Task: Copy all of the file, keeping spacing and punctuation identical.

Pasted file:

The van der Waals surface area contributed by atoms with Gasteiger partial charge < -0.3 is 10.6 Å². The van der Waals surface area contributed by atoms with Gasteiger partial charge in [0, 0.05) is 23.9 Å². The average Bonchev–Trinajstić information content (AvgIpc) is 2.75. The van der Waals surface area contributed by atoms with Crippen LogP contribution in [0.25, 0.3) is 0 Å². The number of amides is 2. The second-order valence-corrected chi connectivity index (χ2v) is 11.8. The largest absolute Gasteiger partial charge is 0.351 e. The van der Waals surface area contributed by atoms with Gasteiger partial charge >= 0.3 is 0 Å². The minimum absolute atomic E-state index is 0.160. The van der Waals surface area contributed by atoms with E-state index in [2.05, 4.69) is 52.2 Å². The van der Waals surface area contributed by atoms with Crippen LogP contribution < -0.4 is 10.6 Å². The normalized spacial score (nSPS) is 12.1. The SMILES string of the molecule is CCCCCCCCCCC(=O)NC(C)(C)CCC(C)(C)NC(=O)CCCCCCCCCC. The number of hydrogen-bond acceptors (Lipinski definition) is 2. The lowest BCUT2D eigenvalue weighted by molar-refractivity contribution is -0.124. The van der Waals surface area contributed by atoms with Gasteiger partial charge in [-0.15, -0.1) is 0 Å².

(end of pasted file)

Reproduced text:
The van der Waals surface area contributed by atoms with Gasteiger partial charge < -0.3 is 10.6 Å². The van der Waals surface area contributed by atoms with Gasteiger partial charge in [0, 0.05) is 23.9 Å². The average Bonchev–Trinajstić information content (AvgIpc) is 2.75. The van der Waals surface area contributed by atoms with Crippen LogP contribution in [0.25, 0.3) is 0 Å². The number of amides is 2. The second-order valence-corrected chi connectivity index (χ2v) is 11.8. The largest absolute Gasteiger partial charge is 0.351 e. The van der Waals surface area contributed by atoms with Gasteiger partial charge >= 0.3 is 0 Å². The minimum absolute atomic E-state index is 0.160. The van der Waals surface area contributed by atoms with E-state index in [2.05, 4.69) is 52.2 Å². The van der Waals surface area contributed by atoms with Crippen LogP contribution < -0.4 is 10.6 Å². The normalized spacial score (nSPS) is 12.1. The SMILES string of the molecule is CCCCCCCCCCC(=O)NC(C)(C)CCC(C)(C)NC(=O)CCCCCCCCCC. The number of hydrogen-bond acceptors (Lipinski definition) is 2. The lowest BCUT2D eigenvalue weighted by molar-refractivity contribution is -0.124. The van der Waals surface area contributed by atoms with Gasteiger partial charge in [-0.15, -0.1) is 0 Å².